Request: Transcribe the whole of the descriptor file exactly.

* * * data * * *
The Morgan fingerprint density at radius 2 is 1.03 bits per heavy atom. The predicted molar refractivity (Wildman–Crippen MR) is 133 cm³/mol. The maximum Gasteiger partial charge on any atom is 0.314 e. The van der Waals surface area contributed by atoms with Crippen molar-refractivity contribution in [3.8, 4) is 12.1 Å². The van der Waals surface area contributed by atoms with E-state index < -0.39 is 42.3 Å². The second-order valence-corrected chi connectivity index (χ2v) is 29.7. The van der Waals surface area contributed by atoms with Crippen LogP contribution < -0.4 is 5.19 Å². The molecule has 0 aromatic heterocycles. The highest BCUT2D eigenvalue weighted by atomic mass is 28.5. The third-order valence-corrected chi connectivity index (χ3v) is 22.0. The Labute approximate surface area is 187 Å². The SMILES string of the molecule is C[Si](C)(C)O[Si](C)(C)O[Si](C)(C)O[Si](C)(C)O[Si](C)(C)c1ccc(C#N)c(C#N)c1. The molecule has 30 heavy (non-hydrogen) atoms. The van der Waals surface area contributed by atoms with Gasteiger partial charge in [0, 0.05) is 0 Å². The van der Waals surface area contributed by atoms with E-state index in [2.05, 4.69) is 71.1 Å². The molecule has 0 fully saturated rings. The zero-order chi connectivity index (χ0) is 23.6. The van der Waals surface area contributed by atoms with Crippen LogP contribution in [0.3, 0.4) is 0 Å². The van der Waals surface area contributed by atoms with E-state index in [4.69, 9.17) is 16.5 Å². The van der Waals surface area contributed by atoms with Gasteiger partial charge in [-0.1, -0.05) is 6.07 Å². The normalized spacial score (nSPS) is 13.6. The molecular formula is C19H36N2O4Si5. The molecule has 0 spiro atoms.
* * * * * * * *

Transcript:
The Morgan fingerprint density at radius 2 is 1.03 bits per heavy atom. The predicted molar refractivity (Wildman–Crippen MR) is 133 cm³/mol. The maximum Gasteiger partial charge on any atom is 0.314 e. The van der Waals surface area contributed by atoms with Crippen molar-refractivity contribution in [3.8, 4) is 12.1 Å². The van der Waals surface area contributed by atoms with E-state index < -0.39 is 42.3 Å². The second-order valence-corrected chi connectivity index (χ2v) is 29.7. The van der Waals surface area contributed by atoms with Crippen LogP contribution < -0.4 is 5.19 Å². The molecule has 0 aromatic heterocycles. The highest BCUT2D eigenvalue weighted by atomic mass is 28.5. The third-order valence-corrected chi connectivity index (χ3v) is 22.0. The Labute approximate surface area is 187 Å². The SMILES string of the molecule is C[Si](C)(C)O[Si](C)(C)O[Si](C)(C)O[Si](C)(C)O[Si](C)(C)c1ccc(C#N)c(C#N)c1. The molecule has 30 heavy (non-hydrogen) atoms. The van der Waals surface area contributed by atoms with Gasteiger partial charge in [0, 0.05) is 0 Å². The van der Waals surface area contributed by atoms with E-state index in [2.05, 4.69) is 71.1 Å². The molecule has 0 fully saturated rings. The zero-order chi connectivity index (χ0) is 23.6. The van der Waals surface area contributed by atoms with Crippen LogP contribution in [0.3, 0.4) is 0 Å². The van der Waals surface area contributed by atoms with E-state index in [4.69, 9.17) is 16.5 Å². The van der Waals surface area contributed by atoms with Gasteiger partial charge in [-0.1, -0.05) is 6.07 Å². The normalized spacial score (nSPS) is 13.6. The molecular formula is C19H36N2O4Si5. The molecule has 0 spiro atoms.